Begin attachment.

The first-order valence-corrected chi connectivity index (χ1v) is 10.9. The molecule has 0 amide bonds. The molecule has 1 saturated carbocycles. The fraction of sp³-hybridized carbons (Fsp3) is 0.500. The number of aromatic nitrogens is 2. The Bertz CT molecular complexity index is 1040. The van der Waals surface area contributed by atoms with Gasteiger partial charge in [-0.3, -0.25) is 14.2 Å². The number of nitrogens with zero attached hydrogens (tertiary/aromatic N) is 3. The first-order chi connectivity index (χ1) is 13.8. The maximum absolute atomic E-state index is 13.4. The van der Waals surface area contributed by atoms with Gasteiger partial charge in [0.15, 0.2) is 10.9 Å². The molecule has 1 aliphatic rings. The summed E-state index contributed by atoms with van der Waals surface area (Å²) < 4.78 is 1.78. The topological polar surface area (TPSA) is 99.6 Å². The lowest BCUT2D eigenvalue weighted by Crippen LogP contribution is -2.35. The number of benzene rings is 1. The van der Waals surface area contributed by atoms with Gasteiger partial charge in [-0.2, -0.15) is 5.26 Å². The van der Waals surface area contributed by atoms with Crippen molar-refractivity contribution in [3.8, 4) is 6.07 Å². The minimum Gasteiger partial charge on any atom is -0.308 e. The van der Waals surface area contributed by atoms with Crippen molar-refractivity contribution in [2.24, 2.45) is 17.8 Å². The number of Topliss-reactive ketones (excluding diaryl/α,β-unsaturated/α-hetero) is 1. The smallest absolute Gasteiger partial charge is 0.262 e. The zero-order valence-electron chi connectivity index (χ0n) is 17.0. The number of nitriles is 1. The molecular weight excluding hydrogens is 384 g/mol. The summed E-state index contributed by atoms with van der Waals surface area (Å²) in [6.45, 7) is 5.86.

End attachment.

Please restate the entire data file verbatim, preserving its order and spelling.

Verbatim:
The first-order valence-corrected chi connectivity index (χ1v) is 10.9. The molecule has 0 amide bonds. The molecule has 1 saturated carbocycles. The fraction of sp³-hybridized carbons (Fsp3) is 0.500. The number of aromatic nitrogens is 2. The Bertz CT molecular complexity index is 1040. The van der Waals surface area contributed by atoms with Gasteiger partial charge in [-0.3, -0.25) is 14.2 Å². The number of nitrogens with zero attached hydrogens (tertiary/aromatic N) is 3. The first-order chi connectivity index (χ1) is 13.8. The maximum absolute atomic E-state index is 13.4. The van der Waals surface area contributed by atoms with Gasteiger partial charge in [0.15, 0.2) is 10.9 Å². The molecule has 1 aliphatic rings. The summed E-state index contributed by atoms with van der Waals surface area (Å²) < 4.78 is 1.78. The topological polar surface area (TPSA) is 99.6 Å². The lowest BCUT2D eigenvalue weighted by Crippen LogP contribution is -2.35. The number of benzene rings is 1. The van der Waals surface area contributed by atoms with Gasteiger partial charge in [-0.2, -0.15) is 5.26 Å². The van der Waals surface area contributed by atoms with Crippen molar-refractivity contribution in [3.8, 4) is 6.07 Å². The minimum Gasteiger partial charge on any atom is -0.308 e. The van der Waals surface area contributed by atoms with Crippen molar-refractivity contribution in [2.24, 2.45) is 17.8 Å². The number of Topliss-reactive ketones (excluding diaryl/α,β-unsaturated/α-hetero) is 1. The smallest absolute Gasteiger partial charge is 0.262 e. The zero-order valence-electron chi connectivity index (χ0n) is 17.0. The number of nitriles is 1. The molecular weight excluding hydrogens is 384 g/mol. The summed E-state index contributed by atoms with van der Waals surface area (Å²) in [6.45, 7) is 5.86.